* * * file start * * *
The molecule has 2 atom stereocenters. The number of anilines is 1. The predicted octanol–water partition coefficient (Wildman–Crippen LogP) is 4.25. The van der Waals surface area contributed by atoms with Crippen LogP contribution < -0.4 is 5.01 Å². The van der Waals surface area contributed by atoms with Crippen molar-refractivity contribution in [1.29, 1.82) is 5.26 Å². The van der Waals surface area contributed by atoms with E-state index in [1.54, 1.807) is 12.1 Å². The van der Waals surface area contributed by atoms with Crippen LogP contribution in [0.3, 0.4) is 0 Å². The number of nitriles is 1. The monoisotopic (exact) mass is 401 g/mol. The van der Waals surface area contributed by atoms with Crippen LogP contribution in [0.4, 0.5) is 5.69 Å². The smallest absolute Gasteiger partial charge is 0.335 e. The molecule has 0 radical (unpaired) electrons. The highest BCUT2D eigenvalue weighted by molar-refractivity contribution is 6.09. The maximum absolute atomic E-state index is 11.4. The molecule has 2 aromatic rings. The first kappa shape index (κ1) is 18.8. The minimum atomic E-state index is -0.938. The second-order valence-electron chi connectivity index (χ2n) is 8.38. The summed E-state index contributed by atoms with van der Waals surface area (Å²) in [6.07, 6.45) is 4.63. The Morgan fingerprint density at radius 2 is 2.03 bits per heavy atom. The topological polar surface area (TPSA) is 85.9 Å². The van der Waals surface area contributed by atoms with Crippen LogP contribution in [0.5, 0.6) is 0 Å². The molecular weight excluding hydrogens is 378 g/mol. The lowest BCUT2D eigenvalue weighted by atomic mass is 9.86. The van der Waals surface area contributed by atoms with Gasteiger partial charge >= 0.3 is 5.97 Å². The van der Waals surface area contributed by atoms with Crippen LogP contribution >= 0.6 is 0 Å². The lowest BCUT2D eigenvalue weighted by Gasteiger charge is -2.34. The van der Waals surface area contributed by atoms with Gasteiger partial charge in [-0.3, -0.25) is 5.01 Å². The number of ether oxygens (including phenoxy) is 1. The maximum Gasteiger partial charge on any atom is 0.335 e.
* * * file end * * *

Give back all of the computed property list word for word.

The molecule has 2 atom stereocenters. The number of anilines is 1. The predicted octanol–water partition coefficient (Wildman–Crippen LogP) is 4.25. The van der Waals surface area contributed by atoms with Crippen LogP contribution < -0.4 is 5.01 Å². The van der Waals surface area contributed by atoms with Crippen molar-refractivity contribution in [1.29, 1.82) is 5.26 Å². The van der Waals surface area contributed by atoms with E-state index in [1.54, 1.807) is 12.1 Å². The van der Waals surface area contributed by atoms with Crippen LogP contribution in [0.3, 0.4) is 0 Å². The number of nitriles is 1. The monoisotopic (exact) mass is 401 g/mol. The van der Waals surface area contributed by atoms with Crippen LogP contribution in [0.4, 0.5) is 5.69 Å². The smallest absolute Gasteiger partial charge is 0.335 e. The molecule has 0 radical (unpaired) electrons. The highest BCUT2D eigenvalue weighted by molar-refractivity contribution is 6.09. The maximum absolute atomic E-state index is 11.4. The molecule has 2 aromatic rings. The first kappa shape index (κ1) is 18.8. The minimum atomic E-state index is -0.938. The second-order valence-electron chi connectivity index (χ2n) is 8.38. The summed E-state index contributed by atoms with van der Waals surface area (Å²) in [6.07, 6.45) is 4.63. The Morgan fingerprint density at radius 2 is 2.03 bits per heavy atom. The topological polar surface area (TPSA) is 85.9 Å². The van der Waals surface area contributed by atoms with Crippen LogP contribution in [0.5, 0.6) is 0 Å². The molecular weight excluding hydrogens is 378 g/mol. The lowest BCUT2D eigenvalue weighted by atomic mass is 9.86. The van der Waals surface area contributed by atoms with Gasteiger partial charge >= 0.3 is 5.97 Å². The van der Waals surface area contributed by atoms with Crippen LogP contribution >= 0.6 is 0 Å². The lowest BCUT2D eigenvalue weighted by Gasteiger charge is -2.34. The van der Waals surface area contributed by atoms with Gasteiger partial charge in [-0.3, -0.25) is 5.01 Å². The number of ether oxygens (including phenoxy) is 1. The maximum Gasteiger partial charge on any atom is 0.335 e.